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With particular reference to Mercutio how far do you think that Zefferelli and Luhrmann have realised Shakespeare's intentions in Act Three, Scene One of Romeo and Juliet?

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Introduction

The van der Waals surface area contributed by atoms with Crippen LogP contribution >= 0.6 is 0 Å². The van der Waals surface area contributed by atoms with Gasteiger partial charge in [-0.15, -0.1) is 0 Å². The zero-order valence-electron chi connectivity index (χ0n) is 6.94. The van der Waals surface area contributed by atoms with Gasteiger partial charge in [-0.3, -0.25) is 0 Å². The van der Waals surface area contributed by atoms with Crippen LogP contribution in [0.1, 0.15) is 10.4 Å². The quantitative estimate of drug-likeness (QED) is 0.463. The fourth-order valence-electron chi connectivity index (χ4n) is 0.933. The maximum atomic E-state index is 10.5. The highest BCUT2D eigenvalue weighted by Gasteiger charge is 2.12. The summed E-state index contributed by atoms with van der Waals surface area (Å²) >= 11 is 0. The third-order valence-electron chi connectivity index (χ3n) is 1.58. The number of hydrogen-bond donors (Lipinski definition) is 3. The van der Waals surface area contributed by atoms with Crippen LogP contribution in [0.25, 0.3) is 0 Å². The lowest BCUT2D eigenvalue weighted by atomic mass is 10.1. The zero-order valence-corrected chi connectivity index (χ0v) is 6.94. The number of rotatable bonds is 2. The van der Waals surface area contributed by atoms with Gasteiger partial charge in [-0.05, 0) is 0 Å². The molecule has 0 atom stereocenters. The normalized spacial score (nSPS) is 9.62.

With particular reference to Mercutio how far do you think that Zefferelli and Luhrmann have realisedShakespeare's intentions in Act Three, Scene One of Romeo and Juliet? Set against a background of conflict, revenge, loyalty and hatred, 'Romeo and Juliet', in my opinion is, as one eminent critic stated, "a tragedy of youth as youth sees it1." In this play Shakespeare portrays love as a violently ecstatic, and overpowering force which inevitably and inexorably leads the lovers to their doom. Intricately interwoven into the plot of Romeo and Juliet are the timeless themes of death, violence, tragedy and passion as we race along the "misadventured" path of the "star-crossed lovers." In Act Three, Scene One we witness the turning point of the play; Mercutio's needless but predestined death drives Romeo to seek revenge for his beloved friend and pushes him further towards his doom. Once Mercutio and Tybalt are removed from the action, the audience's attention is no longer distracted and our full focus is upon the eponymous "star-crossed lovers." Franco Zefferelli and Baz Luhrmann have each approached Romeo and Juliet in different ways and it is interesting to see how these Twentieth Century directors have interpreted the 1595 play. By using Act Three, Scene One, I intend to show how, over four hundred years after it was written and first acted, Romeo and Juliet retains its timeless appeal for young people. It is quite extraordinary that a play which was written so long ago, should still excite and affect people, especially in a society where traditions and values have changed so dramatically for the younger generation. Although, traditions have changed and technology has become a dominant force, society will always be affected by the emotions of love and hate which Shakespeare cleverly captured in Romeo and Juliet. These emotions will always cause conflict and will always appeal to all audiences, especially younger audiences. ...read more.